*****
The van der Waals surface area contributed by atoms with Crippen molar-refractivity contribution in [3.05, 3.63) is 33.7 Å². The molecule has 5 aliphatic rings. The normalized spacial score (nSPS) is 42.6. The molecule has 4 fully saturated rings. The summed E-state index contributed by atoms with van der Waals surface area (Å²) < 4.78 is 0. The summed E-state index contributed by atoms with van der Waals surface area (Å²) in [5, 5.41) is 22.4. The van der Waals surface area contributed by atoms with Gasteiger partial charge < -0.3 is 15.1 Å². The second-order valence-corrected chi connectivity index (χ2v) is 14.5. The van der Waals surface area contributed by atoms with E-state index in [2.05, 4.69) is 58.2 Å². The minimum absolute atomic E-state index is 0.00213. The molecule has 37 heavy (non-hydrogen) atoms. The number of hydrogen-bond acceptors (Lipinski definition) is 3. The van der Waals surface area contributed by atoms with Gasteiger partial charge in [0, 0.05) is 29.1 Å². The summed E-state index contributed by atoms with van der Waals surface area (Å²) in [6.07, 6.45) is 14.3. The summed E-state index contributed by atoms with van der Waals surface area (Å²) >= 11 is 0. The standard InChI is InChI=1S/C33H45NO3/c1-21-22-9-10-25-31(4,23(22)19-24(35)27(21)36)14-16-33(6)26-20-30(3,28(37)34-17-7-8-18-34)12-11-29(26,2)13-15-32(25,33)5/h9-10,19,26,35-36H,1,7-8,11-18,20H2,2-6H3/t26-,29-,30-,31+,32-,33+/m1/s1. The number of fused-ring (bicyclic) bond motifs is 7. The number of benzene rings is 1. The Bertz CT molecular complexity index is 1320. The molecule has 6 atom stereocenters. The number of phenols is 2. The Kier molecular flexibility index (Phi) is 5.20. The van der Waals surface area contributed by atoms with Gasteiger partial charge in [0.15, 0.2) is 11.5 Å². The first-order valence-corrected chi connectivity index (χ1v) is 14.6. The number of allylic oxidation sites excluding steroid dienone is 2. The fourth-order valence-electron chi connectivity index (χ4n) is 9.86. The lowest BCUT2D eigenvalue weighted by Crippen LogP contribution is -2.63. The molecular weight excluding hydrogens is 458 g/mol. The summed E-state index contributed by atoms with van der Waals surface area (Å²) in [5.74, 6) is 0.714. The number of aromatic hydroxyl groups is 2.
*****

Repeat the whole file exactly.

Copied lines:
The van der Waals surface area contributed by atoms with Crippen molar-refractivity contribution in [3.05, 3.63) is 33.7 Å². The molecule has 5 aliphatic rings. The normalized spacial score (nSPS) is 42.6. The molecule has 4 fully saturated rings. The summed E-state index contributed by atoms with van der Waals surface area (Å²) < 4.78 is 0. The summed E-state index contributed by atoms with van der Waals surface area (Å²) in [5, 5.41) is 22.4. The van der Waals surface area contributed by atoms with Gasteiger partial charge < -0.3 is 15.1 Å². The second-order valence-corrected chi connectivity index (χ2v) is 14.5. The van der Waals surface area contributed by atoms with E-state index in [2.05, 4.69) is 58.2 Å². The minimum absolute atomic E-state index is 0.00213. The molecule has 37 heavy (non-hydrogen) atoms. The number of hydrogen-bond acceptors (Lipinski definition) is 3. The van der Waals surface area contributed by atoms with Gasteiger partial charge in [0, 0.05) is 29.1 Å². The summed E-state index contributed by atoms with van der Waals surface area (Å²) in [6.07, 6.45) is 14.3. The summed E-state index contributed by atoms with van der Waals surface area (Å²) >= 11 is 0. The standard InChI is InChI=1S/C33H45NO3/c1-21-22-9-10-25-31(4,23(22)19-24(35)27(21)36)14-16-33(6)26-20-30(3,28(37)34-17-7-8-18-34)12-11-29(26,2)13-15-32(25,33)5/h9-10,19,26,35-36H,1,7-8,11-18,20H2,2-6H3/t26-,29-,30-,31+,32-,33+/m1/s1. The number of fused-ring (bicyclic) bond motifs is 7. The number of benzene rings is 1. The Bertz CT molecular complexity index is 1320. The molecule has 6 atom stereocenters. The number of phenols is 2. The Kier molecular flexibility index (Phi) is 5.20. The van der Waals surface area contributed by atoms with Gasteiger partial charge in [0.15, 0.2) is 11.5 Å². The first-order valence-corrected chi connectivity index (χ1v) is 14.6. The number of allylic oxidation sites excluding steroid dienone is 2. The fourth-order valence-electron chi connectivity index (χ4n) is 9.86. The lowest BCUT2D eigenvalue weighted by Crippen LogP contribution is -2.63. The molecular weight excluding hydrogens is 458 g/mol. The summed E-state index contributed by atoms with van der Waals surface area (Å²) in [5.74, 6) is 0.714. The number of aromatic hydroxyl groups is 2.